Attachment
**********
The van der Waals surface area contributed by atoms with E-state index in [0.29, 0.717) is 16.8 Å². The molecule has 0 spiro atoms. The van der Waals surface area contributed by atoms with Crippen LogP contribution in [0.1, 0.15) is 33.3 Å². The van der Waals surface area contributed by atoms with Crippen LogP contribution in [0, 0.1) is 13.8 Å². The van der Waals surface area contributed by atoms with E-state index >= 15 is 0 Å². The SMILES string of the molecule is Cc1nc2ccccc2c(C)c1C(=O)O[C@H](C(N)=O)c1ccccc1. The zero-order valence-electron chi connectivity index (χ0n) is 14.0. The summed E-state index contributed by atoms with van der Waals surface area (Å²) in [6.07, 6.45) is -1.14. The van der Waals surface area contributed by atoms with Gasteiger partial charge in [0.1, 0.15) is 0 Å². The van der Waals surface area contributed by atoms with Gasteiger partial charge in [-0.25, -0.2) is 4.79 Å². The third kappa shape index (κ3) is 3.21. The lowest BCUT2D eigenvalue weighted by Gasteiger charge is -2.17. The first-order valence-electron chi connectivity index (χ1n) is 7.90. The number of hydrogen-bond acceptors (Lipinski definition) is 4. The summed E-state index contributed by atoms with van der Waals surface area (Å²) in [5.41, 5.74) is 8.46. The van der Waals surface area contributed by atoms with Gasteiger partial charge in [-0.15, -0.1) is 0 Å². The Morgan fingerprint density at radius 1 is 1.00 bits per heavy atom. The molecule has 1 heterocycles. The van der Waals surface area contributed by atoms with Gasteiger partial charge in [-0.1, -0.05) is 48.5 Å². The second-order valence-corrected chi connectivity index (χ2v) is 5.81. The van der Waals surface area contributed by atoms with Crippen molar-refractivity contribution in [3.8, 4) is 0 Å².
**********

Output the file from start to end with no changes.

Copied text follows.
The van der Waals surface area contributed by atoms with E-state index in [0.29, 0.717) is 16.8 Å². The molecule has 0 spiro atoms. The van der Waals surface area contributed by atoms with Crippen LogP contribution in [0.1, 0.15) is 33.3 Å². The van der Waals surface area contributed by atoms with Crippen LogP contribution in [0, 0.1) is 13.8 Å². The van der Waals surface area contributed by atoms with E-state index >= 15 is 0 Å². The SMILES string of the molecule is Cc1nc2ccccc2c(C)c1C(=O)O[C@H](C(N)=O)c1ccccc1. The zero-order valence-electron chi connectivity index (χ0n) is 14.0. The summed E-state index contributed by atoms with van der Waals surface area (Å²) in [6.07, 6.45) is -1.14. The van der Waals surface area contributed by atoms with Gasteiger partial charge in [0.1, 0.15) is 0 Å². The van der Waals surface area contributed by atoms with Gasteiger partial charge in [-0.25, -0.2) is 4.79 Å². The third kappa shape index (κ3) is 3.21. The lowest BCUT2D eigenvalue weighted by Gasteiger charge is -2.17. The first-order valence-electron chi connectivity index (χ1n) is 7.90. The number of hydrogen-bond acceptors (Lipinski definition) is 4. The summed E-state index contributed by atoms with van der Waals surface area (Å²) in [5.41, 5.74) is 8.46. The van der Waals surface area contributed by atoms with Gasteiger partial charge in [-0.15, -0.1) is 0 Å². The Morgan fingerprint density at radius 1 is 1.00 bits per heavy atom. The molecule has 1 heterocycles. The van der Waals surface area contributed by atoms with Gasteiger partial charge in [-0.1, -0.05) is 48.5 Å². The second-order valence-corrected chi connectivity index (χ2v) is 5.81. The van der Waals surface area contributed by atoms with Crippen molar-refractivity contribution in [3.8, 4) is 0 Å².